39 INTERVENTIONS ISP : INITIATION Understanding how a discipline builds knowledge Understanding knowledge requirements of task: task analysis rubrics Establishing existing / prior knowledge: novice knowledge (what I know about) Mapping existing knowledge: Central concepts and relationships: concept mapping, mind mapping, Venn diagrams Building engagement; Developing curiosity and motivation Understand real world relevance and importance of the enquiry Dealing with the affective dimensions: doubt, uncertainty Task organization, time, process and effort management; Know when, where, and how to get help and guidance

40 Initiation (unit, research task, learning activity) The starting point for inquiry is not: - lets do Dewey - Here are some good web sites - Defining your needs - The librarys research / information process The starting point is - understanding the knowledge outcomes - understanding the disciplinary-based knowledge building process - building interest, engagement, ownership - managing cognitive, behavioral and affective requirements

41 INTERVENTIONS The Jazz JigSaw Students see that collecting facts is the beginning of meaningful inquiry, not the end point Basis for personal choice

42 INTERVENTIONS ISP : INITIATION Topics of interest to me Intriguing factorsPositivesNegativesRank 1- 5 1. 2. 3. 4. 5. Rank your topics on a scale of 1 – 5 (1 = of little interest; 5 = very interesting) Circle your two most interesting topics Explain your choice in your conference with your class teacher / teacher-librarian

43 Read View Listen Connect I didnt know that! Questions I have??? I agree / disagree I wonder …. Developing Background Knowledge, Interest, Motivation


45 INTERVENTIONS ISP : SELECTION Sources to build background knowledge: appropriateness & quality of sources - the are likely to be different sources to building deep knowledge use of technology tools to seek, access & evaluate sources Read with understanding the major concepts and relationships in topics Selecting content based on reading ability and content requirements: how do I know what is important? Constructing a richer mental map of the knowledge terrain: systematic recording, organizing and evaluating initial ideas – not just random stockpiling of facts – graphical organizers Developing openness to new ideas, diverse perspectives Engaging in inquiry through reflection: I didnt know that; I agree / disagree; I wonder that; Questions I have Framing questions appropriate to the discipline of study to guide the further investigation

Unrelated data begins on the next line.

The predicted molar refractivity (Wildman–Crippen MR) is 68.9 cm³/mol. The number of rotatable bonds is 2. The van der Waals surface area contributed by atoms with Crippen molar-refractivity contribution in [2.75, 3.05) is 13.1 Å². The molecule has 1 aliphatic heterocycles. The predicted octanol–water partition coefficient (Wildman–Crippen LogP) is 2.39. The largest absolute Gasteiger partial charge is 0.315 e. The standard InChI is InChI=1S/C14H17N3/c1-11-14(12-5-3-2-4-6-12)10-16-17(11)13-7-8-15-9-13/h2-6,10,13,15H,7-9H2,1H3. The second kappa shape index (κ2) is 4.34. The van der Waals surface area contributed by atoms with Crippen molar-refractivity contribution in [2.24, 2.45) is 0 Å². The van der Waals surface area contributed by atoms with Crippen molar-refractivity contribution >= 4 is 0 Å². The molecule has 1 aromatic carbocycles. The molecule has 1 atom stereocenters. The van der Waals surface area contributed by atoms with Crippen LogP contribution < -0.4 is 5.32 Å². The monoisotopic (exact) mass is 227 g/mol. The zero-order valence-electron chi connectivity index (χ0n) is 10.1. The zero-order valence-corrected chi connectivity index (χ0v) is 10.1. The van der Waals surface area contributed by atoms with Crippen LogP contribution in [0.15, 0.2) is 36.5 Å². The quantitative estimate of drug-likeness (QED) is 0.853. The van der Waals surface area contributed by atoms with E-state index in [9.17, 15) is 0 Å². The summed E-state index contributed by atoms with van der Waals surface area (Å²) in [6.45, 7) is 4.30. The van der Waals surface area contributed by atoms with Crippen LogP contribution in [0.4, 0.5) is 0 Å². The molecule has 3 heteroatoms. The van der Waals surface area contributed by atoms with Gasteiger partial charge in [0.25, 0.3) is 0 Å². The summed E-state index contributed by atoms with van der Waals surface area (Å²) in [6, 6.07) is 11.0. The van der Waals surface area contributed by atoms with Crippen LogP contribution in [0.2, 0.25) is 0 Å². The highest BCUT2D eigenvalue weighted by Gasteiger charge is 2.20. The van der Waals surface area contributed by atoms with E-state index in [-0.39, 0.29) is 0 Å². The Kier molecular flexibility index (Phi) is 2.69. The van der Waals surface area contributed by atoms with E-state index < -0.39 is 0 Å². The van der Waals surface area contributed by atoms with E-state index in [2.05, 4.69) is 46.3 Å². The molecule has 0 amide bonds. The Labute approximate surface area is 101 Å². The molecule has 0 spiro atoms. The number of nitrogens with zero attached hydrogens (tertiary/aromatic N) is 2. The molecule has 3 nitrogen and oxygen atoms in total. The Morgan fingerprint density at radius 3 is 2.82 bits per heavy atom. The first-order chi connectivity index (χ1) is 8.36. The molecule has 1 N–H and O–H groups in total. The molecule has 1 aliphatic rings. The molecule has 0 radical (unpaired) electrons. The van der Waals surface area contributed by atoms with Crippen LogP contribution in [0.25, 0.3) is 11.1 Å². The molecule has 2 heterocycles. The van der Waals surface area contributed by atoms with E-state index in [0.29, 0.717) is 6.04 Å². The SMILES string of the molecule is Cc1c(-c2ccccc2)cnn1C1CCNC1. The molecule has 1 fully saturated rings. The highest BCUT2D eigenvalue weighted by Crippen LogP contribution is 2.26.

46 INTERVENTIONS ISP : EXPLORATION Building a bigger picture, establishing interconnections Encountering multiple viewpoints and perspectives; dealing with conflicting knowledge; Respecting and appreciating diverse cultural knowledges Verifying and clarifying existing ideas Develop self-discipline to work alone or in teams as needed

47 Dealing With Conflicting Information to Develop Knowledge Central Questions Source 1 eg encycl Source 2 eg Poor quality web site Source 3 eg High quality web site Source 4 eg Newspaper Source 5 High quality print source What I can say? Evidence for my statement? who what when where why how result

48 INTERVENTIONS ISP : FORMULATION Focusing the knowledge building task Developing the focus question(s) and formulating personal knowledge outcomes Develop real world justifications for research choices Constructing the abstract / knowledge plan of the inquiry Planning the structure of the inquiry

49 INTERVENTIONS ISP : COLLECTION ************Knowledge building interventions************* Selection of sources: pertinent, complex information rather than superficial information matched to specific focus; Collecting data from disciplinary specific modes of inquiry: interviews, surveys, experiments, observation, journaling Identification of central ideas and mapping relationships: complex relational note taking not fact gathering Use of a variety of analytical methods: cause/effect; pro/con; error analysis; compare/contrast to sort, organize and structure ideas Identification of arguments and evidences, counter arguments and counter evidences Develop conclusions & positions; posit actions, implications and solutions; reflect on these in terms of original knowing

50 Forming An Opinion


52 Spot the Difference (

53 TRANSFORMING AND ABSTRACTING INFORMATION TASK: In about 25 words, describe the differences between the two images PROCESS: Scan the information sources to begin the information selection task (background reading, context). Identify the essential information needed to complete the task. Key criteria for the selection of pertinent information = difference Undertake detailed comparative analysis and selection of pertinent information; mark this information on one of the images. Create a list that describes in words the differences between the images (transformation from visual to textual information). Carefully examine your list and sort the ideas into the lists into several groups. Give each conceptual grouping a label that characterizes the information in each category. Complete the writing task.

54 Developing the Argument

55 Model of the Argument Whats your information about? (I) CHOCOLATE Whats your main point? (I-C UNIT) CHOCOLATE ISNT GOOD FOR YOUR HEALTH Whats your basis for saying that? (W) I GET ACNE AND I PUT ON WEIGHT What other evidence can you provide (B) CHOCOLATES INGREDIENTS ARE NOT GOOD FOR YOU Does this happen to everyone? (Q) DEPENDS ON HOW MUCH THEY EAT Some people wouldnt agree with you. What would they be likely to say? (R) CHOCOLATE GIVES ME ENERGY